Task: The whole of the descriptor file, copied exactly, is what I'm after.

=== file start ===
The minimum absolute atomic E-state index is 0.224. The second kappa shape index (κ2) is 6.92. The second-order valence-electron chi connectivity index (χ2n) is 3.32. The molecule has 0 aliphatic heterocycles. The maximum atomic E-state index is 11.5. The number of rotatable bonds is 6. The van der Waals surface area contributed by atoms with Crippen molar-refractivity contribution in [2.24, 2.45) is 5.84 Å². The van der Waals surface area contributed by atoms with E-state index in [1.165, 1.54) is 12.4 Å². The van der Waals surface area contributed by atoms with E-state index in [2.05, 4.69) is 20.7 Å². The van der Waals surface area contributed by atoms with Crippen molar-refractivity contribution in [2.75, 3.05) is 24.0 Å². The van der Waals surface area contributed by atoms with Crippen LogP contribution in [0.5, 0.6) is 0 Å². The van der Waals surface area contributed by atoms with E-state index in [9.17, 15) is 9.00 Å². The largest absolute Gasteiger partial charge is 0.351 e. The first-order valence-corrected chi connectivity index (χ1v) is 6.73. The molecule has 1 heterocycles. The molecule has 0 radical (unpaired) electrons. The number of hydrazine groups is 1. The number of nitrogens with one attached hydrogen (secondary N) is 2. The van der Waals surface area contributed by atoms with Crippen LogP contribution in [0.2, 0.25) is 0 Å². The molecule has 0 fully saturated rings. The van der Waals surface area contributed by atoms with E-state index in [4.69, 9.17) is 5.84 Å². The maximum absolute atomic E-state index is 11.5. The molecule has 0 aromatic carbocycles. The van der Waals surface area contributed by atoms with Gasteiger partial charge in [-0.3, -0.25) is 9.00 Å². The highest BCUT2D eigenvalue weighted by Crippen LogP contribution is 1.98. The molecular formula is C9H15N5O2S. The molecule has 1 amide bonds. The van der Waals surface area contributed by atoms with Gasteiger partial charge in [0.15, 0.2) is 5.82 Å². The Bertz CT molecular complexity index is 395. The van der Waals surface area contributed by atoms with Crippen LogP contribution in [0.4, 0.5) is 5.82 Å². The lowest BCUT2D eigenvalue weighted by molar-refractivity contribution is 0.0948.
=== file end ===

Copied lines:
The minimum absolute atomic E-state index is 0.224. The second kappa shape index (κ2) is 6.92. The second-order valence-electron chi connectivity index (χ2n) is 3.32. The molecule has 0 aliphatic heterocycles. The maximum atomic E-state index is 11.5. The number of rotatable bonds is 6. The van der Waals surface area contributed by atoms with Crippen molar-refractivity contribution in [2.24, 2.45) is 5.84 Å². The van der Waals surface area contributed by atoms with E-state index in [1.165, 1.54) is 12.4 Å². The van der Waals surface area contributed by atoms with E-state index in [2.05, 4.69) is 20.7 Å². The van der Waals surface area contributed by atoms with Crippen molar-refractivity contribution in [2.75, 3.05) is 24.0 Å². The van der Waals surface area contributed by atoms with Crippen LogP contribution in [0.5, 0.6) is 0 Å². The van der Waals surface area contributed by atoms with E-state index in [9.17, 15) is 9.00 Å². The largest absolute Gasteiger partial charge is 0.351 e. The first-order valence-corrected chi connectivity index (χ1v) is 6.73. The molecule has 1 heterocycles. The molecule has 0 radical (unpaired) electrons. The number of hydrazine groups is 1. The number of nitrogens with one attached hydrogen (secondary N) is 2. The van der Waals surface area contributed by atoms with Crippen LogP contribution in [0.2, 0.25) is 0 Å². The molecule has 0 fully saturated rings. The van der Waals surface area contributed by atoms with E-state index in [4.69, 9.17) is 5.84 Å². The maximum absolute atomic E-state index is 11.5. The molecule has 0 aromatic carbocycles. The van der Waals surface area contributed by atoms with Gasteiger partial charge in [-0.3, -0.25) is 9.00 Å². The highest BCUT2D eigenvalue weighted by Crippen LogP contribution is 1.98. The molecular formula is C9H15N5O2S. The molecule has 1 amide bonds. The van der Waals surface area contributed by atoms with Gasteiger partial charge in [0.15, 0.2) is 5.82 Å². The Bertz CT molecular complexity index is 395. The van der Waals surface area contributed by atoms with Crippen LogP contribution in [0.4, 0.5) is 5.82 Å². The lowest BCUT2D eigenvalue weighted by molar-refractivity contribution is 0.0948.